Public school to be named after undocumented immigrant

WASHINGTON: Immigration supporter Jose Antonio Vargas speaks during a rally in front of the U.S. Supreme Court April 18, 2016 in Washington, DC. (Photo by Alex Wong/Getty Images)

MOUNTAIN VIEW, Calif. (AP) - At a divisive time for U.S. immigration policies, a California school board has decided to name a new elementary school after an award-winning journalist who disclosed in 2011 that he had been living in the U.S. illegally.

The Mountain View Whisman School District board voted Thursday to name the as-yet-unopened school after Jose Antonio Vargas, bypassing Steve Jobs and other technology giants with ties to the San Francisco Bay Area's high-tech Silicon Valley.

"We wanted to pick someone who embodied the values of what you can do with an education, as Jose does," school board president Laura Blakely told the San Francisco Chronicle .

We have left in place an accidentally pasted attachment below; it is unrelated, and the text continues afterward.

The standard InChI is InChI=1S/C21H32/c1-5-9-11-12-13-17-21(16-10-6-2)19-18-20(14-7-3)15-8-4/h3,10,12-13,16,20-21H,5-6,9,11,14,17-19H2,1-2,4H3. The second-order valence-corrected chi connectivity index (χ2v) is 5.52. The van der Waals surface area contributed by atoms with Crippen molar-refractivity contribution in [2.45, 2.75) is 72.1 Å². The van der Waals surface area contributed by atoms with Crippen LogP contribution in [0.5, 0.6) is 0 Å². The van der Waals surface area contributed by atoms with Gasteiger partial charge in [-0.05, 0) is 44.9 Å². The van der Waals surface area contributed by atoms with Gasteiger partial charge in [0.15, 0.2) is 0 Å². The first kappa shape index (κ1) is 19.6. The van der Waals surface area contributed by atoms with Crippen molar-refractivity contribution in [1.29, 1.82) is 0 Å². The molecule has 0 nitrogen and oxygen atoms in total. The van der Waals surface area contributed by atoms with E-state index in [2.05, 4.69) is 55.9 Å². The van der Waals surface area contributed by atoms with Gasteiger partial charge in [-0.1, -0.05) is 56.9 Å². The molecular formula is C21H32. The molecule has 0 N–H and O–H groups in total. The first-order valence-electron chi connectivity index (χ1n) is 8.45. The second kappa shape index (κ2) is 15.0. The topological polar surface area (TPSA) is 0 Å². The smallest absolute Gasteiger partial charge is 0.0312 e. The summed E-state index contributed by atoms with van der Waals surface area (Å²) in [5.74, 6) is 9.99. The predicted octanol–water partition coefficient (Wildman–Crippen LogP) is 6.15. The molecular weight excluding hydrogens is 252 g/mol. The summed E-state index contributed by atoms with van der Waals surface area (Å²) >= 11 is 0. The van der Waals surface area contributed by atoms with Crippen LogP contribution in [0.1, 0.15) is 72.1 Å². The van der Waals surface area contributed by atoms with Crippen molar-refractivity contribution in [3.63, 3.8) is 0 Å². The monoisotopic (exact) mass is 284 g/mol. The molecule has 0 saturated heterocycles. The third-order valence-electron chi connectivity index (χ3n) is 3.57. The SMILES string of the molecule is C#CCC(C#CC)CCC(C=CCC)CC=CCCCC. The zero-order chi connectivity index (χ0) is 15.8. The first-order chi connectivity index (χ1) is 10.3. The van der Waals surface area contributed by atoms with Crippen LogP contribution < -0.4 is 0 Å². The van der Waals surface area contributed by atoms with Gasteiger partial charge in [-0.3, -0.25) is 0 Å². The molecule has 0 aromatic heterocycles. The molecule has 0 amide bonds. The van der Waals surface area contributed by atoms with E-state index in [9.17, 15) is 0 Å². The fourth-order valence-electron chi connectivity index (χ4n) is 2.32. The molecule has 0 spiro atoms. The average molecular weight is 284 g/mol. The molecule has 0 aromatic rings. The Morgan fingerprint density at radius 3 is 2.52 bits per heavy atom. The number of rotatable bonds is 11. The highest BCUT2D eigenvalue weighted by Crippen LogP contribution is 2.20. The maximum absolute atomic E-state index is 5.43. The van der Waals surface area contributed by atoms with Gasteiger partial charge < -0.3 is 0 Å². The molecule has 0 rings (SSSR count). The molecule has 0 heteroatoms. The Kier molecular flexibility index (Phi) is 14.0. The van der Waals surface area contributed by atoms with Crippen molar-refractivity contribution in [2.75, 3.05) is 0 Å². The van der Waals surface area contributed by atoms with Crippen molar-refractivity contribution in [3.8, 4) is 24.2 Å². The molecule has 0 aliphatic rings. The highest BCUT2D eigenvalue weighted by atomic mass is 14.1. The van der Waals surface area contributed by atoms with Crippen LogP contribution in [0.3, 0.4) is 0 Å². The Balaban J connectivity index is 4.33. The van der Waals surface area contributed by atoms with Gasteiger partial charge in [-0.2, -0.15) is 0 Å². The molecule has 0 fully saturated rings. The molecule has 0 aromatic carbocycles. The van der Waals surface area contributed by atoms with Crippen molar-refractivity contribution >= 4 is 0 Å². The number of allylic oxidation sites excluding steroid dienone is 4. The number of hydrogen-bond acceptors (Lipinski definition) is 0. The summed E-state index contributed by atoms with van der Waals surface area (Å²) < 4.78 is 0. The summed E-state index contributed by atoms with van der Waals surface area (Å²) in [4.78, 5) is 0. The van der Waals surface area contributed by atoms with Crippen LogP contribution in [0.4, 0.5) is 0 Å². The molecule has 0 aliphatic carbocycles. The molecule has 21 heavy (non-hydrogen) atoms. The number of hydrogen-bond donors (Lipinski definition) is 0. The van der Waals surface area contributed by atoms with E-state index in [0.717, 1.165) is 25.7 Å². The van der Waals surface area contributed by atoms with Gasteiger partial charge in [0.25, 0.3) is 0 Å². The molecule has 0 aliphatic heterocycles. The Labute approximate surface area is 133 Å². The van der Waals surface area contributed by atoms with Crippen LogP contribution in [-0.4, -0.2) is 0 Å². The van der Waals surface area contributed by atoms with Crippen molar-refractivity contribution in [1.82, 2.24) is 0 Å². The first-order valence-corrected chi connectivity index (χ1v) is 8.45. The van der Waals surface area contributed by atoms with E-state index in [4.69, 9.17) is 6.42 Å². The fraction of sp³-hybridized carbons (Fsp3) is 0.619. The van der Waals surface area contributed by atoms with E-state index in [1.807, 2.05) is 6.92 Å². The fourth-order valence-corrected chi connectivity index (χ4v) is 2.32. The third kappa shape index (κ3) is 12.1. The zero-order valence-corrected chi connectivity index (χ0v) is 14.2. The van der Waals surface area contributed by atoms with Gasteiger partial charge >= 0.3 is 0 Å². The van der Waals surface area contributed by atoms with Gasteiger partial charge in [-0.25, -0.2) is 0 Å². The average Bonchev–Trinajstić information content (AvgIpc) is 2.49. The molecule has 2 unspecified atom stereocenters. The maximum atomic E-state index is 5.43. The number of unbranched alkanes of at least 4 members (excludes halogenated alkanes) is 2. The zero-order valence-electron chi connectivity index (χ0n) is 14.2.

The move comes as the Trump administration faces a growing backlash from human-rights adocates over its immigration practices.

Nearly 2,000 minors have been separated from their families at the U.S. border over a six-week period during a crackdown on illegal crossings, the Associated Press found.

U.S. Attorney General Jeff Sessions also announced that asylum protections will no longer be offered to victims of domestic violence and gang violence.

Vargas emigrated with his family from the Philippines to the U.S. when he was 12 years old. The Chronicle was among the places he worked in his early career. Vargas went on to earn a Pulitzer Prize for journalism and then took on the role of immigration activist.

He revealed his undocumented status in a New York Times Magazine essay in 2011.

"As a proud product of the Bay Area's public school system, I am overwhelmed by this totally unexpected and deeply meaningful honor," Vargas said in a statement.

The school will open in August 2019. Blakely said Vargas' name was initially floated about a year ago.

"He's been the face of the American dream for so many students who came here as children, and really grew up as Americans without having citizenship," she said.


Information from: San Francisco Chronicle,